San Francisco’s International Hotel: Mobilizing the Filipino American Community in the Anti-Eviction Movement, by Estella Habal. This book shows how a protest galvanized a cultural identity for Filipino Americans.

Temple University Press and Libraries Make 32 Labor Studies Titles Freely Available with NEH Grant

This week in North Philly Notes, we recap our work reissuing out of print Labor Studies titles with the help of Temple University Libraries and an NEH Grant.

In 2017, Temple University Press and Temple University Libraries received a grant from the National Endowment for the Humanities (NEH) to make a selection of the Press’s outstanding out-of-print labor studies titles freely available online as part of the Humanities Open Book Program. The titles were selected based on their impact on and ongoing relevance to scholars, students, and the general public.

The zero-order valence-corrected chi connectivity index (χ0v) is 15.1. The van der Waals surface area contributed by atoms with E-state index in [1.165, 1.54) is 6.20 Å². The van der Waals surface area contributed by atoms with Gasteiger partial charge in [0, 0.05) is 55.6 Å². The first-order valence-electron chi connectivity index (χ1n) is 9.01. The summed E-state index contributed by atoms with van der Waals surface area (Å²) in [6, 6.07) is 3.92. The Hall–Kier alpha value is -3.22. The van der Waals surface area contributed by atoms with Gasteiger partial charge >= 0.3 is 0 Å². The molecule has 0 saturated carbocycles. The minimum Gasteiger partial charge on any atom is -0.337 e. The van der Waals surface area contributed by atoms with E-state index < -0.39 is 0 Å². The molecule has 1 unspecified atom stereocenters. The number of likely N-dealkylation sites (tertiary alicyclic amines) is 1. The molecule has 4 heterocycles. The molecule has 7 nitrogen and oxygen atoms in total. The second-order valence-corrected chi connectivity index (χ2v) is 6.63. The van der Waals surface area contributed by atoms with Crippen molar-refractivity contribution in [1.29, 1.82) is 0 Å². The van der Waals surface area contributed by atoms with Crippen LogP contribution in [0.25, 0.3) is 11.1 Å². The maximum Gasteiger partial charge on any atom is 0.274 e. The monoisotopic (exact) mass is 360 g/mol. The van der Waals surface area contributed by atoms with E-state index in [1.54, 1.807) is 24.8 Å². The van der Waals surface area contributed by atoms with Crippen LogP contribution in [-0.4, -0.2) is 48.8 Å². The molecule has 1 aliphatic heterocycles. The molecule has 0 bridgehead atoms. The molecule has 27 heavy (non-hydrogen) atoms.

As of October 1, 2019, all 32 titles are available on the Temple University Press website, where they can be read online or downloaded in EPUB, PDF, and MOBI formats. A print-on-demand option is forthcoming. All titles are also available open access on JSTOR and Project MUSE.

The books have been updated with new cover art, and 30 titles feature new forewords by experts in the field of labor studies. The forewords place each book in its appropriate historical context and align the content with recent developments in the field. The selected titles reflect a range of disciplines, including history, sociology, political science, and education.